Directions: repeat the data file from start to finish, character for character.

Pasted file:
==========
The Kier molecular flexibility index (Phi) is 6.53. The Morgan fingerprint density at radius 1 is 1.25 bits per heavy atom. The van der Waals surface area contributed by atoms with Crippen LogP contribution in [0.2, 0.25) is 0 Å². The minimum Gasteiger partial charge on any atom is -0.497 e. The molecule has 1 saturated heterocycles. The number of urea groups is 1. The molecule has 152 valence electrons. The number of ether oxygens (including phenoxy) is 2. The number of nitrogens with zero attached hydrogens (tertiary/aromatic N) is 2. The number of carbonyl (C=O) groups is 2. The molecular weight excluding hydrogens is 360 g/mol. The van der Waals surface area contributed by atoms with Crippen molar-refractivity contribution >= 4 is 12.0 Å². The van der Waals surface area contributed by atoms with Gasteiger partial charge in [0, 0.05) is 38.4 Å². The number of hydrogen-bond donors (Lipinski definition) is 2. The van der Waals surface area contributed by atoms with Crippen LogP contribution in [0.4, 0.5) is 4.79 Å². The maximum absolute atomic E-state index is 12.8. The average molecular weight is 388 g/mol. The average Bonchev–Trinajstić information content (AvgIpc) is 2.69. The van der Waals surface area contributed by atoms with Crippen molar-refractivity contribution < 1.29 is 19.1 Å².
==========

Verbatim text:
The Kier molecular flexibility index (Phi) is 6.53. The Morgan fingerprint density at radius 1 is 1.25 bits per heavy atom. The van der Waals surface area contributed by atoms with Crippen LogP contribution in [0.2, 0.25) is 0 Å². The minimum Gasteiger partial charge on any atom is -0.497 e. The molecule has 1 saturated heterocycles. The number of urea groups is 1. The molecule has 152 valence electrons. The number of ether oxygens (including phenoxy) is 2. The number of nitrogens with zero attached hydrogens (tertiary/aromatic N) is 2. The number of carbonyl (C=O) groups is 2. The molecular weight excluding hydrogens is 360 g/mol. The van der Waals surface area contributed by atoms with Crippen molar-refractivity contribution >= 4 is 12.0 Å². The van der Waals surface area contributed by atoms with Gasteiger partial charge in [0, 0.05) is 38.4 Å². The number of hydrogen-bond donors (Lipinski definition) is 2. The van der Waals surface area contributed by atoms with Crippen LogP contribution in [0.4, 0.5) is 4.79 Å². The maximum absolute atomic E-state index is 12.8. The average molecular weight is 388 g/mol. The average Bonchev–Trinajstić information content (AvgIpc) is 2.69. The van der Waals surface area contributed by atoms with Crippen molar-refractivity contribution < 1.29 is 19.1 Å².